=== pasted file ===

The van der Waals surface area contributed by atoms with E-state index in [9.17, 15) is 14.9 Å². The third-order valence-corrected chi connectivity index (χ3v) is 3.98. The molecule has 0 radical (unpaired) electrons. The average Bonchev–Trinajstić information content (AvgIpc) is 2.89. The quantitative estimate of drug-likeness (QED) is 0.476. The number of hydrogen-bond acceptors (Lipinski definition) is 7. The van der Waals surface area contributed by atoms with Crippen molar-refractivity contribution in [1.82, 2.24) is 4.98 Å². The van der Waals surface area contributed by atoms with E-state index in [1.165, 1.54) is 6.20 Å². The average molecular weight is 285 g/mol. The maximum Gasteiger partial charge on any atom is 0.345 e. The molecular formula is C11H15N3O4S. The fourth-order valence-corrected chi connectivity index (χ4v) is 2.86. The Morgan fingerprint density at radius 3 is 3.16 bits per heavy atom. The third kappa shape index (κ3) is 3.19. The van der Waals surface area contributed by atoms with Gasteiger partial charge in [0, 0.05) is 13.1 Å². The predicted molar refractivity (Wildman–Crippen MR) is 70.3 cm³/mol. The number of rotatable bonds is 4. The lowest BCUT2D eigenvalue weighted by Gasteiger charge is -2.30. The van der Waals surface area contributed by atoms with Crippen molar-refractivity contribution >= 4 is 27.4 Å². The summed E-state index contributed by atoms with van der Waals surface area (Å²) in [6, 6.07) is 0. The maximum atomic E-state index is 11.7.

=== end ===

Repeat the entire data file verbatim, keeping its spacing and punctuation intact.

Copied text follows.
The van der Waals surface area contributed by atoms with E-state index in [9.17, 15) is 14.9 Å². The third-order valence-corrected chi connectivity index (χ3v) is 3.98. The molecule has 0 radical (unpaired) electrons. The average Bonchev–Trinajstić information content (AvgIpc) is 2.89. The quantitative estimate of drug-likeness (QED) is 0.476. The number of hydrogen-bond acceptors (Lipinski definition) is 7. The van der Waals surface area contributed by atoms with Crippen molar-refractivity contribution in [1.82, 2.24) is 4.98 Å². The van der Waals surface area contributed by atoms with E-state index in [1.165, 1.54) is 6.20 Å². The average molecular weight is 285 g/mol. The maximum Gasteiger partial charge on any atom is 0.345 e. The molecular formula is C11H15N3O4S. The fourth-order valence-corrected chi connectivity index (χ4v) is 2.86. The Morgan fingerprint density at radius 3 is 3.16 bits per heavy atom. The third kappa shape index (κ3) is 3.19. The van der Waals surface area contributed by atoms with Gasteiger partial charge in [0, 0.05) is 13.1 Å². The predicted molar refractivity (Wildman–Crippen MR) is 70.3 cm³/mol. The number of rotatable bonds is 4. The lowest BCUT2D eigenvalue weighted by Gasteiger charge is -2.30. The van der Waals surface area contributed by atoms with Crippen molar-refractivity contribution >= 4 is 27.4 Å². The summed E-state index contributed by atoms with van der Waals surface area (Å²) in [6, 6.07) is 0. The maximum atomic E-state index is 11.7.